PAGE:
A common belief among software engineers of a certain temperament seems to be that asynchronous I/O is the only way to achieve good performance in a server application.
HHVM docs for async observe that always blocking isn’t necessarily a good solution, because you want to do two operations in parallel and combine the results. You could always spawn a thread for parallel operations though..
A thread pool can avoid some of the cost of creating a thread for each operation you want. But if it has a fixed size and you’re blocking on each thread, you’ll be likely to saturate the pool with threads that are blocking on other operations when there’s still CPU time available.
So use a thread pool without a fixed size, spawning threads when there are no idle ones available.
Even better: spawn more threads when utilization is low. You need to be able to measure utilization though.
On Linux, /proc/n/task enumerates threads, task/n/stat gives CPU statistics, including run state (Running, Sleeping, D for uninterruptible, Zombie). You could sample this for workers and look at whether they’re runnable but not running (need to know how many CPUs you have an compare to the number of runnable threads I guess). If too many threads are runnable at any given time, stop spawning threads and instead queue requests (or shed load!). See kernel Documentation/filesystesm/proc.txt (Table 1-2).
It may also be possible to use cgroups for this, creating a cgroup might be useful so the kernel does CPU accounting for you. Have a look at cgroups(7), kernel Documentation/cgroup-v1/cpuacct.txt
This is of course not portable. Would need some work there.
This has a cost in stacks, since reusing a thread that has used a larger amount of stack will have memory committed to those stacks which is not in use. Periodically stop threads to free memory, or madvise to free it or something.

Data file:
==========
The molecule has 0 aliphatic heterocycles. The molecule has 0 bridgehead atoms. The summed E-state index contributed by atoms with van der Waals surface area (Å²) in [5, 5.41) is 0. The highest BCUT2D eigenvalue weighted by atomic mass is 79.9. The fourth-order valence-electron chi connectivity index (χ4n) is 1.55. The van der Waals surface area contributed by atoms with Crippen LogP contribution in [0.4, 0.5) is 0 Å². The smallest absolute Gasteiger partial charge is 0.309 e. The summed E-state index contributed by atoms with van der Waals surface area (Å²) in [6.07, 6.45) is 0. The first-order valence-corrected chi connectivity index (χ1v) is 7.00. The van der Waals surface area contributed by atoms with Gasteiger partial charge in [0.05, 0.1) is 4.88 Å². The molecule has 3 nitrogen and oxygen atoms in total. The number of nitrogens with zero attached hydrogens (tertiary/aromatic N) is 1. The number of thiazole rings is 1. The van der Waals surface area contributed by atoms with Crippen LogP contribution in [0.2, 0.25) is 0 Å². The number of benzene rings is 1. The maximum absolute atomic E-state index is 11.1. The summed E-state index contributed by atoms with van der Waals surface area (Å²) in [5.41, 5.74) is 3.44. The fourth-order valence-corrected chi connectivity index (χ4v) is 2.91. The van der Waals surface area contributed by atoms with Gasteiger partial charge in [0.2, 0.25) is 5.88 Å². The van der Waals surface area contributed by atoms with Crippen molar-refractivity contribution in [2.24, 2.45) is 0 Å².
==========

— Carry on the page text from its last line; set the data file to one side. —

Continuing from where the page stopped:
pthread_attr_t attr; pthread_getattr_np(pthread_self(), &attr); void *stackaddr; size_t stacksize; pthread_attr_getstack(&attr, &stackaddr, &stacksize); pthread_attr_destroy(&attr); void *rsp; __asm__("mov %rsp, %0" : "=r"(rsp)); assert(rsp >= stackaddr); rsp -= 128; /* x86_64 redzone */ rsp &= ~(getpagesize() - 1); /* round down to page */ madvise(stackaddr, rsp - stackaddr, MADV_FREE);
MADV_DONTNEED have similar userspace semantics, but FREE is a
somewhat cheaper operation because DONTNEED actually removes the PTE for that
memory block whereas FREE will only do so if necessary. See https://lwn.net/Articles/590693/
Some quick investigation into rationales at work:
- Straight async in java because threads are very expensive in java and fibers are not well supported.
- Native threads or fibers in C++. Fibers feel just like native threads, just a little cheaper.
- Go is goroutines, of course - fibers again.
Async seems more common in less.. efficient languages? PEP 492 for example (async/await syntax) cites other languages as having support as just about the only reason to add it, which feels kind of cargo-culty. The first example of dedicated syntax chronologically appears to be in C#.
MSDN cites responsiveness in GUIs as the main motivation, enabled specifically by dedicated syntax. Can be easier than threads as a result, since things look like they block but don’t because the compiler does magic under the hood.
fibers are generally defined as cooperative threads rather than preemptive ones. You can avoid unnecessary context switch costs when IO-bound processing might be preempted, but should not run CPU-bound operations on a fiber because you can starve other fibers from doing their IO-bound processing.